Brian Gordon
The beloved memory of Dayan Gershon Lopian, zt”l, was brought to life once again in a moving and celebratory atmosphere last motzei Shabbat. It was a Melaveh Malkah incorporating a siyum haShas (completion of the Talmud), timed for the occasion of Dayan Lopian’s third yahrtzeit.
The venue, most appropriately, was the banqueting hall of the Edgware Yeshurun Shul. Dayan Lopian had served this shul with distinction as its Rav for thirty years, until his retirement in 2006. The proceedings were introduced and chaired by the Dayan’s successor and the Shul’s current Rav, Rabbi Alan Lewis.
Rabbi Lewis referred to the highly successful Shabbos the Yeshurun kehillah had just experienced, with a vibrant programme of activities dedicated to the memory of Dayan Lopian.  He described Dayan Lopian’s greatness as a community leader, teacher, talmid chacham, a person of deep and abiding faith and a lover of people, who, together with his highly supportive Rebbetzen, enjoyed life to the full.
Rabbi Yehuda Schwarz, a senior member of the Edgware’s Kollel Beis Aharon, completed Masechtah Uktzin.  He alluded to the remarkable phenomenon of the word “siyum,” each of whose 4 Hebrew letters, when spelt out, produces another word whose first letter had a gematria (numerical equivalent) equal to that of the remaining letters.  The first letter represented an active partner and the remainder a passive partner.

This, said Rabbi Schwarz, was the combination of opposites underlying the unity of a Torah siyum, where everyone was welcome to join the celebration, regardless of whether they had actively learned.  Similarly, every mitzvah has two human counterparts – the active party who performed the mitzvah, and a passive party who was either the recipient thereof or the person encouraging the performer. “Dayan Lopian had for years been the inspiration to the community at large to perform mitzvot,” declared Rabbi Schwarz.  “He was the sleeping partner, so to speak, for hundreds of others seeking to grow in their Yiddishkeit, always supported by his Rebbetzen.”
When starting Masechtah Berachot, Rabbi David Lister, Rav of Edgware United Shul, noted that the Talmud both began and ended with the letter “mem.” Citing Chazal (our sages), Rabbi Lister said that the concluding final “mem” stood for the “maamar satum” (closed) and the opening “mem” stood for the “maamar patuach” (open).  Only by returning to the start –   learning and continually reviewing, closing and re-opening – can we fully integrate Torah into our soul and derive the full light and understanding that should be our goal.
Undoubtedly, the a highlight of the evening was the dynamic and thought-provoking derashah (speech) of the guest of honour, Dayan Chanoch Ehrentreu.  Apart from his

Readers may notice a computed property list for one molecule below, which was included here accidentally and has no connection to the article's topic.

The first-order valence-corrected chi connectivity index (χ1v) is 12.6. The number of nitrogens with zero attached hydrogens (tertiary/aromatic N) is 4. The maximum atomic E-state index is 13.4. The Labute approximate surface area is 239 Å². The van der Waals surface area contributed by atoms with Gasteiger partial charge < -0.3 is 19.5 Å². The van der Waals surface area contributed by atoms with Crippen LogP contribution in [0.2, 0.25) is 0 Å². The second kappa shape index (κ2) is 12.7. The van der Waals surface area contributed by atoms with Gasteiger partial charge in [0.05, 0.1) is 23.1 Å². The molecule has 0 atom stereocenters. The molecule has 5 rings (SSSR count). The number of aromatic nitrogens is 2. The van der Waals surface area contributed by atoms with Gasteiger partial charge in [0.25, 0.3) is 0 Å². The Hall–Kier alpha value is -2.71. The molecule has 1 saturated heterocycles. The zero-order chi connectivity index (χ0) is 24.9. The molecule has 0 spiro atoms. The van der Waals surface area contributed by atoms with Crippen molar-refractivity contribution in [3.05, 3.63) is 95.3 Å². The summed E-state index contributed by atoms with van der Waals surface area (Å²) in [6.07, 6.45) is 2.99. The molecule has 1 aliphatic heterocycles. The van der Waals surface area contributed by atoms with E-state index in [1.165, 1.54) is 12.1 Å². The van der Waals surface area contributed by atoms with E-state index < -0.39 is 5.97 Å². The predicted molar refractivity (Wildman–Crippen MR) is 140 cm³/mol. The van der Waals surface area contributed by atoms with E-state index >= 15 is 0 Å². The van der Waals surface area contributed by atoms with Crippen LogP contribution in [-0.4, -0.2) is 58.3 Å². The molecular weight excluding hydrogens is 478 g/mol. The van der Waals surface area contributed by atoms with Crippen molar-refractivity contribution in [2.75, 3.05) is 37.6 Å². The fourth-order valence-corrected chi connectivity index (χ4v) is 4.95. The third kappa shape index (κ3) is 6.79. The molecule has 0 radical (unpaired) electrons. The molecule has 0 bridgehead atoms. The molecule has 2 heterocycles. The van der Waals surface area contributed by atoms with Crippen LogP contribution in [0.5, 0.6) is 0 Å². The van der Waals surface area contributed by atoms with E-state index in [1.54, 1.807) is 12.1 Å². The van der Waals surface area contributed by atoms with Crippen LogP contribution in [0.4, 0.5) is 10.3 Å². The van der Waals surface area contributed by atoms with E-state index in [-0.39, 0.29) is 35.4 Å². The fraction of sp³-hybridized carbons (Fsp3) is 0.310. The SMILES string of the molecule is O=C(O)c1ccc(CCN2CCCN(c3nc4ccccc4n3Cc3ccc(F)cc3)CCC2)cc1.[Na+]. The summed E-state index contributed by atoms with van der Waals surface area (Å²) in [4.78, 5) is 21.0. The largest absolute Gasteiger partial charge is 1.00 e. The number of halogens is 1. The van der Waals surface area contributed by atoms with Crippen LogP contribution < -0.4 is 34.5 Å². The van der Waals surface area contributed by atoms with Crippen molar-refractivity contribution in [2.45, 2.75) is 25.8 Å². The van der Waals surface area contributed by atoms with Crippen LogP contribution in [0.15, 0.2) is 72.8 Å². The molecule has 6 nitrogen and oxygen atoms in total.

many other eminent portfolios, past and present,  Dayan Ehrentreu is the founder and Rosh (head) of  Kollel Beis Aharon – the much-used local institution, which is one of Edgware’s many outstanding successes.    He described Dayan Lopian as an “Adam Gadol,” a great person, who cared constantly for others, never sought honour for himself, and was sensitive to the feelings, needs and troubles of others.  He had played a key role in laying the foundations for Edgware to become the renowned makom Torah it now is.
Dayan Ehrentreu cited the observation of the Baal Haturim (a classical Torah commentary) that only 3 verses in the entire Tenach (one in the Torah in Parashat Terumah, the other two in Tehillim) commence with the conjunctive and imperative word “ure’eh” (“and see”).  These 3 verses relate respectively to the Mishkan (Tabernacle), chinuch banim (Jewish education for children) and hashkafah (proper Jewish outlook).  Each verse effectively conveys the message that even seemingly impossible ambitions were achievable with the vital ingredient of siyata diShmaya (heavenly assistance). However, this could only be merited by envisaging a clear future plan, accompanied by a determination to pursue it with unfailing bitachon (trust in G-d), regardless of all else. “The achievements of Rav Gershon’s life were the personification of this,” said Dayan Ehrentreu.
Rabbi Lewis paid tribute to all those involved in the organisation of the Melaveh Malkah, in particular Rabbi Doniel Zev Beigel of the Kollel, who coordinated the learning for the siyum, and   Mrs. Tatz and Mrs. Katzenstein,    who organised the catering. The evening concluded with bentching, led by Dayan Lopian’s son, Rabbi Chaim Moshe Lopian.